Bergus jumped back up to his feet as quickly as he had gone down. In each hand he brandished a small thrusting dagger. “Take one,” he beamed. “Take one for Dugaro.”
Rugerius stared hard at the shiny seax in Bergus’ left hand. The grip was bone white and the polished steel blade no more than eight-inches long…
Bergus twirled the blade in his left hand around and offered the hilt to Rugerius. “Come on. Take it. What are you waiting for?“
Betrayal – Chapter 7
Bergus is an orphan from Brindisi who made his way north into the service of Landgrave Cole Hensting in Bavaria. One of many pages and squires in the castle, Bergus took a special interest in the new kid, Rugerius Fabbro. The boy was a year younger than him but the most violent, unmanageable cur the keep had ever seen. Rugerius resisted authority at every turn although he had a penitent for learning martial arts, quickly managing weapons and besting squires. If after all the beatings, Rugerius survived, he was destined to be a force of nature.
Bergus didn’t have any friends in Germany, not real friends he could talk with. He was Italian. Rugerius was Italian as well. Rugerius refused to learn or speak the German tongue, obstinate to the core. Bergus began to imagine he might be able to form a connection of some kind with the violent kid, although Rugerius didn’t want friends. He seemed quite mad.
Bergus had developed a fondness for alcohol. One evening, while hiding in the wine cellars, secretly drinking wine from his lord’s stash, a hairy disgusting brewery thrall named Dugaro dragged Rugerius down the steps into the dark and forced himself on the boy, shaming him, abusing him. Despite his violent nature, Rugerius was still a boy and offered no resistance. It looked as if this was not the first time.
Bergus saw opportunity.
Nights later, after working on his plan, Bergus dared to do what other boys did not. He spoke to Rugerius.
“I know where Dugaro will be tonight. He will be drunk and alone, vulnerable.”
Betrayal – Chapter 7
Skeptical, Rugerius agreed to follow him. Bergus took him to the horse barns where he had hid two stolen short blades. The pages, under the cover of darkness, snuck out of the castle. They went to a farmhouse in the country where Dugaro spent time with the whore who lived there.
Bergus had made it a habit to come and watch this woman be with men, watching her through her windows. He knew what would happen with Dugaro. His prediction was correct. Dugaro got violent with her and was kicked out. Drunk, the large man staggered out into a sheep field and collapsed.
With knives in hand, the boys descended upon him and slashed him to pieces. They then turned their lust and fury on the woman in the house, killing her as well. As hoped, Dugaro and the woman were unimportant people and the law took little interest in their deaths. The boys, being boys in service to Lord Hensting, were never suspects.
… everything had gone as planned. Sacrificing the pederast with their own hands made them feel like soldiers. Engaging in fornication with a resistive older woman made them feel like men. Sharing these secrets made them feel like brothers. Mission accomplished.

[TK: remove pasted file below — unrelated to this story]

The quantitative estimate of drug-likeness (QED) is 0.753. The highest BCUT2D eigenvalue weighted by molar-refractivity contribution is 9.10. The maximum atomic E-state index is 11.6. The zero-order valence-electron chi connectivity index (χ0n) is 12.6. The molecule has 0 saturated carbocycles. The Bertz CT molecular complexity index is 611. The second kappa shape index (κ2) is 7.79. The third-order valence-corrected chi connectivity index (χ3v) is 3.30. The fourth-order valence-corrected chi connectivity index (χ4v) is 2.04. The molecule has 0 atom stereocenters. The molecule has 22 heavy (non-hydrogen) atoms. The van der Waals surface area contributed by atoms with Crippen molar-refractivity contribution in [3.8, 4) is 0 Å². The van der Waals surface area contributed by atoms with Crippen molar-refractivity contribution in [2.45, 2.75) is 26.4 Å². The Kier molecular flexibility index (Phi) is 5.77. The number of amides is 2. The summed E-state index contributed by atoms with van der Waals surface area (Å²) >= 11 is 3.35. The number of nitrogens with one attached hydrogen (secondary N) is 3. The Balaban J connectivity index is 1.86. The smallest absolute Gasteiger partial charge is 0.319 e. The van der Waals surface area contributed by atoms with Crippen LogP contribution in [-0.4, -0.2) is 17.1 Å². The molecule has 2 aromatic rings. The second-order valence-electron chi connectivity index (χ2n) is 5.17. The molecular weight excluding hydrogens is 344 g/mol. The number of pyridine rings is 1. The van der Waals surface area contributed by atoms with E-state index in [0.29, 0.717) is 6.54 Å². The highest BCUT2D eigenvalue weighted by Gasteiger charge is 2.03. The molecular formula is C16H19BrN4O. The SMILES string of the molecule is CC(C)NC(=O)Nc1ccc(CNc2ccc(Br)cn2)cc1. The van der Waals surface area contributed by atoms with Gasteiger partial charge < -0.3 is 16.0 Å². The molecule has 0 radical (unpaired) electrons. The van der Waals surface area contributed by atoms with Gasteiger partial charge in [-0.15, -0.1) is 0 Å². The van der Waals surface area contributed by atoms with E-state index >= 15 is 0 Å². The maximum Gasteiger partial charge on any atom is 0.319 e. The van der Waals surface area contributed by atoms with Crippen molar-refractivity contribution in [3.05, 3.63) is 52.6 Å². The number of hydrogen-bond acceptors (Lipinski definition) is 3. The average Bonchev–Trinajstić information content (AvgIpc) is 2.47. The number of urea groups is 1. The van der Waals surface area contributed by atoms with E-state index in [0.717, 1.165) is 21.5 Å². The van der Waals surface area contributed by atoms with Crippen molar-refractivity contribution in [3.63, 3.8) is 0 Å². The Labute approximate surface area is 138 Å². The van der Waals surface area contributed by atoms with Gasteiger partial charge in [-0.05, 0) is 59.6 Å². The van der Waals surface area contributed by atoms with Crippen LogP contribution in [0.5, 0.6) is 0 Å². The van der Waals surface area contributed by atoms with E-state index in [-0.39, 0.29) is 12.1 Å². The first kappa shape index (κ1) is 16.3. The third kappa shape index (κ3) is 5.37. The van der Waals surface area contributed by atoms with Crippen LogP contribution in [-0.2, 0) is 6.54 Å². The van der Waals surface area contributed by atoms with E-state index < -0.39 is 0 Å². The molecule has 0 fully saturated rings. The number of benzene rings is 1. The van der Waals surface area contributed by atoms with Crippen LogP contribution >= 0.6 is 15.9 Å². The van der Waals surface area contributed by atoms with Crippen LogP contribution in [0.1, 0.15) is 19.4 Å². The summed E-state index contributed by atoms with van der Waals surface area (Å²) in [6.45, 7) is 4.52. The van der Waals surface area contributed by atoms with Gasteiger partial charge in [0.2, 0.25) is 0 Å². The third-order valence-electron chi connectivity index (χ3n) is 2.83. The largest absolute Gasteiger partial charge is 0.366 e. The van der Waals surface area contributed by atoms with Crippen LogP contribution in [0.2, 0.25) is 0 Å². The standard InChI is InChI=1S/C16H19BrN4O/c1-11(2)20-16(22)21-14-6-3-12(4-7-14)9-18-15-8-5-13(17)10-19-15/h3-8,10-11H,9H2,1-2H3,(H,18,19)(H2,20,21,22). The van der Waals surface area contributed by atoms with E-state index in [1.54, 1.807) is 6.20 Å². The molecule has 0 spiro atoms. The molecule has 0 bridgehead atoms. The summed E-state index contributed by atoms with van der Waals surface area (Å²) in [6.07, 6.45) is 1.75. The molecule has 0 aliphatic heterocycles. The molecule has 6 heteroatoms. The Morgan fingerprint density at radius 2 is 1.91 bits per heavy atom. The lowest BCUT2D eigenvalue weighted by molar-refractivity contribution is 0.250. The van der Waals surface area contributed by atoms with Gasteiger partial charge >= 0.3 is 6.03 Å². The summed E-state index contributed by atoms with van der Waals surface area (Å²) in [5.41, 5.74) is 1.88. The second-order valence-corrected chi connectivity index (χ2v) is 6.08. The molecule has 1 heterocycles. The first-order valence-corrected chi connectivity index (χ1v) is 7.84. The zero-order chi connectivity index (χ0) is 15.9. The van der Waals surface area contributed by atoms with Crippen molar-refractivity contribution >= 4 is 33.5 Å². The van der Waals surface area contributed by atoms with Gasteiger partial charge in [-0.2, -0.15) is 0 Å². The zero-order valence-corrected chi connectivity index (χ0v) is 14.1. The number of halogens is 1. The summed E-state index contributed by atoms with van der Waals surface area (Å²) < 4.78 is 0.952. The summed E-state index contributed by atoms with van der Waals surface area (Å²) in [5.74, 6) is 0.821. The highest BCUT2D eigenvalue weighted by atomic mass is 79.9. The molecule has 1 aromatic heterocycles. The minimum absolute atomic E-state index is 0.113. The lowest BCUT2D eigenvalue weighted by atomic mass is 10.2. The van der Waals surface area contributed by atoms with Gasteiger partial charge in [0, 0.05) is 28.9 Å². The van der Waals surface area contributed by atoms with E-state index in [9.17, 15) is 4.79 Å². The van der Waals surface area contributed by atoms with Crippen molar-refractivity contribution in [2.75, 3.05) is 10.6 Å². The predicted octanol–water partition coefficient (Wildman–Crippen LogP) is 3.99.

Betrayal – Chapter 8
As the years passed, Rugerius and Bergus hardly ever separated. They were best friends. Rugerius trusted no man more and Bergus was grateful for his confidence. They did everything together, drinking and fighting, whoring and warring. They went on crusade. Bergus was once commanded away from Rugerius’ side and nearly died, being one of four men who survived the Battle of Cresson. When their time in the Outremer was over, Rugerius went home to Parthenope to serve his father as Castellan. Bergus came as well, appointed by the Court to be his second. Obedient. Dutiful. Likeminded. Bergus even created his own house and sigil, donning gold armor with a black ship emblem.
When Rugerius did not show to greet his new bride, Anthea Manikos, at the docks, Bergus stood in his place, walking her through the city, regaling her with stories, almost wishing he’d be the one deflowering the innocent Greek girl. In fact, after Rugerius ruined the arranged marriage, their was talk that the Court might be willing to wed Anthea to Bergus. But Pero de Alava stepped in and took her to Capua with him.
That’s why it was a surprise to Bergus when Rugerius commanded Anthea be spared during the siege of Capua. The morning after the slaughter, Rugerius left Capua for Capri in a carriage with Anthea. Bergus didn’t know what to make of it and frankly didn’t care. He stayed behind and completed the work, sealing the keep, boarding it up, hanging placards of warning and leaving the dead to rot beneath the hot summer sun.
Bergus couldn’t believe his ears when he later learned that Rugerius had employed the services of the giant magician Sinibaldus in a wizardly scheme. He knew how much Rugerius loathed anyone who practiced magic arts or dabbled in the supernatural. Rugerius’ mother, Lady Bee, was the maddest woman in Parthenope.
As commanded, Bergus quickly rounded up the men of Mors Cohortem for a new mission. They were to journey on Eagles Pass to find and kill Pero de Alava, the Spaniard who was supposed to be dead already.
On their ride, however, before the first night was over and before reaching Eagles Pass, the mercenaries happened upon a small nameless village about to throw a grand festival. Mors Cohortem, drawn to wine, food and women, invited themselves, ruining the party for the poor people of that town.
Allen M Werner is the author of the epic fantasy series The Crystal Crux